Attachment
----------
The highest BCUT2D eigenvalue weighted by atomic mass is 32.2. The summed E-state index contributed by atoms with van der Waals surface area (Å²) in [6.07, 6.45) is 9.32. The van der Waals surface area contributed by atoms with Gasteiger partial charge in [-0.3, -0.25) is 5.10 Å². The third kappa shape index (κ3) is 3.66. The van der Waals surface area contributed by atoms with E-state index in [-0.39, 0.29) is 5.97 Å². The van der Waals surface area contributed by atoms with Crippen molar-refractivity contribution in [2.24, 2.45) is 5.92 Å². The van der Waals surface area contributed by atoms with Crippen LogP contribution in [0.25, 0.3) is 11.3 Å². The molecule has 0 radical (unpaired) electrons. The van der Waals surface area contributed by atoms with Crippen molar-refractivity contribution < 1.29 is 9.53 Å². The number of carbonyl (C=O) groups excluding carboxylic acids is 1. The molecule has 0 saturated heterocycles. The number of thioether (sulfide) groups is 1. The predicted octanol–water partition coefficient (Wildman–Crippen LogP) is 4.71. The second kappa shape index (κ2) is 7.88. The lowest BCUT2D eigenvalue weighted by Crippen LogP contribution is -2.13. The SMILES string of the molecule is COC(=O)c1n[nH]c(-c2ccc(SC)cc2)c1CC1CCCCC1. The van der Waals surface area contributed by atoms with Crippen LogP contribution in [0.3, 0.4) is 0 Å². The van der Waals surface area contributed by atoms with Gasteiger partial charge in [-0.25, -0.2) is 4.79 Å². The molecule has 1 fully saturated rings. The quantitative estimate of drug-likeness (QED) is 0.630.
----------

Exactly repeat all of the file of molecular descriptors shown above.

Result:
The highest BCUT2D eigenvalue weighted by atomic mass is 32.2. The summed E-state index contributed by atoms with van der Waals surface area (Å²) in [6.07, 6.45) is 9.32. The van der Waals surface area contributed by atoms with Gasteiger partial charge in [-0.3, -0.25) is 5.10 Å². The third kappa shape index (κ3) is 3.66. The van der Waals surface area contributed by atoms with E-state index in [-0.39, 0.29) is 5.97 Å². The van der Waals surface area contributed by atoms with Crippen molar-refractivity contribution in [2.24, 2.45) is 5.92 Å². The van der Waals surface area contributed by atoms with Crippen LogP contribution in [0.25, 0.3) is 11.3 Å². The molecule has 0 radical (unpaired) electrons. The van der Waals surface area contributed by atoms with Crippen molar-refractivity contribution < 1.29 is 9.53 Å². The number of carbonyl (C=O) groups excluding carboxylic acids is 1. The molecule has 0 saturated heterocycles. The number of thioether (sulfide) groups is 1. The predicted octanol–water partition coefficient (Wildman–Crippen LogP) is 4.71. The second kappa shape index (κ2) is 7.88. The lowest BCUT2D eigenvalue weighted by Crippen LogP contribution is -2.13. The SMILES string of the molecule is COC(=O)c1n[nH]c(-c2ccc(SC)cc2)c1CC1CCCCC1. The van der Waals surface area contributed by atoms with Crippen LogP contribution in [0.3, 0.4) is 0 Å². The van der Waals surface area contributed by atoms with Gasteiger partial charge in [-0.25, -0.2) is 4.79 Å². The molecule has 1 fully saturated rings. The quantitative estimate of drug-likeness (QED) is 0.630.